Now recall that dimensions combine just like units. Then, to form our target units, we simply need to combine metres and seconds in the same way 𝐿 and 𝑇 are combined in 𝐿𝑇. Well, this is 𝐿 divided by 𝑇 squared, so our corresponding units must be metres divided by seconds squared, or m/s2.

At the end of this example, we were left with units of metres per second squared (m/s2), which are precisely the units for acceleration. Furthermore, we saw that the dimensions corresponding to these units are 𝐿𝑇. But remember, dimensions describe a quantity independent of a choice of units, so in fact 𝐿𝑇 are the dimensions of acceleration regardless of our choice for units.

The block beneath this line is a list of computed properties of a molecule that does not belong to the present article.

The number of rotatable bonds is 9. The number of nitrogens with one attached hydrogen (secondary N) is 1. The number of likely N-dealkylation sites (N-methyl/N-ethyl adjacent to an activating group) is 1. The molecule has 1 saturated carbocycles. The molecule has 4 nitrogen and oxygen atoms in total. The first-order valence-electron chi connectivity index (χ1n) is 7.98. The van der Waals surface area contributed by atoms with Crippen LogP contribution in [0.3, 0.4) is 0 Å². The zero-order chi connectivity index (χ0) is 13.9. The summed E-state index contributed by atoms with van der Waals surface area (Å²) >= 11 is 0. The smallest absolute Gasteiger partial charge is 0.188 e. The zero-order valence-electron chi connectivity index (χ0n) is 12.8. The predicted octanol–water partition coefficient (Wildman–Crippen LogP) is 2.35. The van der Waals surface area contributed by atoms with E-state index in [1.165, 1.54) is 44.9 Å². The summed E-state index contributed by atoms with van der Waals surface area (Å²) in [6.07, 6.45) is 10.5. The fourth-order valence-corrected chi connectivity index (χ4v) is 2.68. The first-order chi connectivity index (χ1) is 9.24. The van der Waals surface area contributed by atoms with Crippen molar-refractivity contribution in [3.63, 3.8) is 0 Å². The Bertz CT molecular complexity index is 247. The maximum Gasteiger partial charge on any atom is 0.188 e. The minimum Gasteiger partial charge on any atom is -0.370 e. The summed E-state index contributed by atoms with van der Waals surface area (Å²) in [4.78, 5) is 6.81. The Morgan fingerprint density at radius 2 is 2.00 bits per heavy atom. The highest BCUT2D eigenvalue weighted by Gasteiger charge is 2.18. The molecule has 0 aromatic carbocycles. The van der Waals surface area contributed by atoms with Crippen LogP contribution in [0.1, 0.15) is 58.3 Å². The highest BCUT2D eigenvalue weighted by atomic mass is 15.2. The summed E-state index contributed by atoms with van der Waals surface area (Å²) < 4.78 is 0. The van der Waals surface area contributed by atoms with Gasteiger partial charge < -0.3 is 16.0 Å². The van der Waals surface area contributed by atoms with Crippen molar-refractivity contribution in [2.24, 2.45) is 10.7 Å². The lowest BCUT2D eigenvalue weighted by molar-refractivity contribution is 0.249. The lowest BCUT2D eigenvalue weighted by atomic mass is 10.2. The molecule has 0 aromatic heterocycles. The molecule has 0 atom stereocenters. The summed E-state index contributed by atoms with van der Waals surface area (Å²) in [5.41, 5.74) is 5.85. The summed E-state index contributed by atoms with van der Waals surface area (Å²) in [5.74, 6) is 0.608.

We just determined units for measuring a quantity given the quantity’s dimensions. In this next example, we will do the reverse, determine the dimensions of a quantity from the units we might use to measure it. We will need a dimension for quantities with mass. We will use 𝑀 for dimensions of mass.

Example 2: Determining Dimensions from Units

What are the dimensions of a quantity that can be measured in units of kgm×?


The two base units in the given expression are kilograms and metres. Kilograms are units for quantities with mass, so the corresponding dimension is 𝑀. Metres are units for quantities with length, so the corresponding dimension is 𝐿.

Now that we have identified the dimensions corresponding to each base unit in our quantity, we only need to substitute back into the given expression. Replacing kg with 𝑀 and m with 𝐿, we find ×=𝑀𝐿.kgm

This is our answer.